During a recent night dive on the Yorke Peninsula we observed this velvetfish hanging out with a striped pajama squid.
Both are ambush predators and come out at night to hunt, using their camouflage and patience to opportunistically pounce at the right moment.
The Velvetfish use their large trapdoor style mouth (similar to anglerfish) to suck in vulnerable prey passing within reach.
The pajama squid (which despite its name is actually a cuttlefish) has a different approach will pounce using its specialised feeding tencales.
These cuttlefish are one of just a few cephalopods which are poisonous. Their distinctive outfit probably advertises this fact to predators.
However their distinctive stripey skin may also fluoresce. When switching over to UV during a review video on the @orcatorch #D820V, we observed the pajama squid strongly reflecting UV light (image 3).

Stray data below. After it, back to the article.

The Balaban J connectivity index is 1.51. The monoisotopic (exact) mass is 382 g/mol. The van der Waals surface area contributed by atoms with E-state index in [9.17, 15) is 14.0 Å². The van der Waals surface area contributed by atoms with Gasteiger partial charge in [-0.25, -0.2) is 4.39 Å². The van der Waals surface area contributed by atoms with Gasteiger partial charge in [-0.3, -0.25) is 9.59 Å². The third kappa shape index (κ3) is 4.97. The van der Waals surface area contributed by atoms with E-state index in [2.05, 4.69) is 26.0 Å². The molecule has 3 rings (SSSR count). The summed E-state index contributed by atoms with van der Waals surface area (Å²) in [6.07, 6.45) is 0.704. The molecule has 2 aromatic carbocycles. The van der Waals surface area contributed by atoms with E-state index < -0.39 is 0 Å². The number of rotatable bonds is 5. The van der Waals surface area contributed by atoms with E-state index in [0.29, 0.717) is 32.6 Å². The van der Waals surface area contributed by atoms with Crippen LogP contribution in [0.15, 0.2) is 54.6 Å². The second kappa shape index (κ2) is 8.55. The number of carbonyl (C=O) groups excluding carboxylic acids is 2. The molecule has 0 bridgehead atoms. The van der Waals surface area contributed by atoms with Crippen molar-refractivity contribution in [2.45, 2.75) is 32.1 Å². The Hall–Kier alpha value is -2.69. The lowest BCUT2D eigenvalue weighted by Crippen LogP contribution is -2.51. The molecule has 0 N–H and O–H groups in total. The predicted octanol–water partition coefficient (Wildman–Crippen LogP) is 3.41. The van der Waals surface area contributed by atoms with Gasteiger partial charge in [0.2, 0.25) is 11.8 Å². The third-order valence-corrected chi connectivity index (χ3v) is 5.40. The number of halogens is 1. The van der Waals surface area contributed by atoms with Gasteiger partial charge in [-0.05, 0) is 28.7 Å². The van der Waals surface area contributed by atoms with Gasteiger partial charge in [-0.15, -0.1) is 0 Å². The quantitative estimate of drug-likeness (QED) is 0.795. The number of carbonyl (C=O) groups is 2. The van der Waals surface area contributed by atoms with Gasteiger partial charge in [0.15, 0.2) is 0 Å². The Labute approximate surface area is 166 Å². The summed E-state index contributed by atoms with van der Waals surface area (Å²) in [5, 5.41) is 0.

Since many shallow dwelling reef fish are able to see UV light, we propose that perhaps the velvetfish is “teaming up” with the fluorescing pajama squid, using the UV emitted by the jetty lights above (which can penetrate deeper than white light) to help spot pray.
While this is currently a one off observation, we would love to hear from anyone who has also observed or captured this kind of behaviour.
#GreatSouthernReef #PajamaSquid #Velvetfish #YorkePeninsula @southaustralia #ichoosesa #seesouthaustralia #ig_australia #underwater #fishbehaviour #marinescience #oceans (at Yorke Peninsula)